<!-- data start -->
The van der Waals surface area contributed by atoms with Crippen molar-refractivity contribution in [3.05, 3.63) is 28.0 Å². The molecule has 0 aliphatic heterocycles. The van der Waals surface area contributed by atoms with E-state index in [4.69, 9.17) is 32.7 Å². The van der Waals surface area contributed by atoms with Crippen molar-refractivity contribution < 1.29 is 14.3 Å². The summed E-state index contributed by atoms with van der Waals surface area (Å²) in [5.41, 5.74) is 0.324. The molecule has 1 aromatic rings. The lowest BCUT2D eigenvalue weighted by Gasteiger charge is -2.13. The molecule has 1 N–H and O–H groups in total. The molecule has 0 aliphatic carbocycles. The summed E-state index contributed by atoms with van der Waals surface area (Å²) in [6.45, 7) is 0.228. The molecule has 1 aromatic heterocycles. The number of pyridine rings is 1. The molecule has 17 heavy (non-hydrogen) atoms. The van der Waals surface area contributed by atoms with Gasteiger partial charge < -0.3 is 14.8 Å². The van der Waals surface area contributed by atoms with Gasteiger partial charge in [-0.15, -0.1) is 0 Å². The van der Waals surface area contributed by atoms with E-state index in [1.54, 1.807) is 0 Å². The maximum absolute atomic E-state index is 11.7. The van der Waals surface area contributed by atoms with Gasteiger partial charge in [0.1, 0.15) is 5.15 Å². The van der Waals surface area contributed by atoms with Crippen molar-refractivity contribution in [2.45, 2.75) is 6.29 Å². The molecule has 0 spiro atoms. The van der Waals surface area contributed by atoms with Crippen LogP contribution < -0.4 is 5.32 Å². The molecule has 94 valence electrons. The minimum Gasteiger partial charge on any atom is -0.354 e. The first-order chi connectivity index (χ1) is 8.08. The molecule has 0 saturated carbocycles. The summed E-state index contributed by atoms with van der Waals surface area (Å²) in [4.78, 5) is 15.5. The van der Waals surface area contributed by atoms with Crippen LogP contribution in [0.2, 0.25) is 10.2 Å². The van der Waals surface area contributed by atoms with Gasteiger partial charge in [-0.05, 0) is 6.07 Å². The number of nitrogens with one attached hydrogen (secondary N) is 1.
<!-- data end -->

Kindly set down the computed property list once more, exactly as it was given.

The van der Waals surface area contributed by atoms with Crippen molar-refractivity contribution in [3.05, 3.63) is 28.0 Å². The molecule has 0 aliphatic heterocycles. The van der Waals surface area contributed by atoms with E-state index in [4.69, 9.17) is 32.7 Å². The van der Waals surface area contributed by atoms with Crippen molar-refractivity contribution < 1.29 is 14.3 Å². The summed E-state index contributed by atoms with van der Waals surface area (Å²) in [5.41, 5.74) is 0.324. The molecule has 1 aromatic rings. The lowest BCUT2D eigenvalue weighted by Gasteiger charge is -2.13. The molecule has 1 N–H and O–H groups in total. The molecule has 0 aliphatic carbocycles. The summed E-state index contributed by atoms with van der Waals surface area (Å²) in [6.45, 7) is 0.228. The molecule has 1 aromatic heterocycles. The number of pyridine rings is 1. The molecule has 17 heavy (non-hydrogen) atoms. The van der Waals surface area contributed by atoms with Gasteiger partial charge < -0.3 is 14.8 Å². The van der Waals surface area contributed by atoms with Gasteiger partial charge in [-0.15, -0.1) is 0 Å². The van der Waals surface area contributed by atoms with E-state index in [1.54, 1.807) is 0 Å². The maximum absolute atomic E-state index is 11.7. The van der Waals surface area contributed by atoms with Gasteiger partial charge in [0.1, 0.15) is 5.15 Å². The van der Waals surface area contributed by atoms with Crippen molar-refractivity contribution in [2.45, 2.75) is 6.29 Å². The molecule has 0 spiro atoms. The van der Waals surface area contributed by atoms with Crippen LogP contribution < -0.4 is 5.32 Å². The molecule has 94 valence electrons. The minimum Gasteiger partial charge on any atom is -0.354 e. The first-order chi connectivity index (χ1) is 8.08. The molecule has 0 saturated carbocycles. The summed E-state index contributed by atoms with van der Waals surface area (Å²) in [4.78, 5) is 15.5. The van der Waals surface area contributed by atoms with Crippen LogP contribution in [0.2, 0.25) is 10.2 Å². The van der Waals surface area contributed by atoms with Gasteiger partial charge in [-0.05, 0) is 6.07 Å². The number of nitrogens with one attached hydrogen (secondary N) is 1.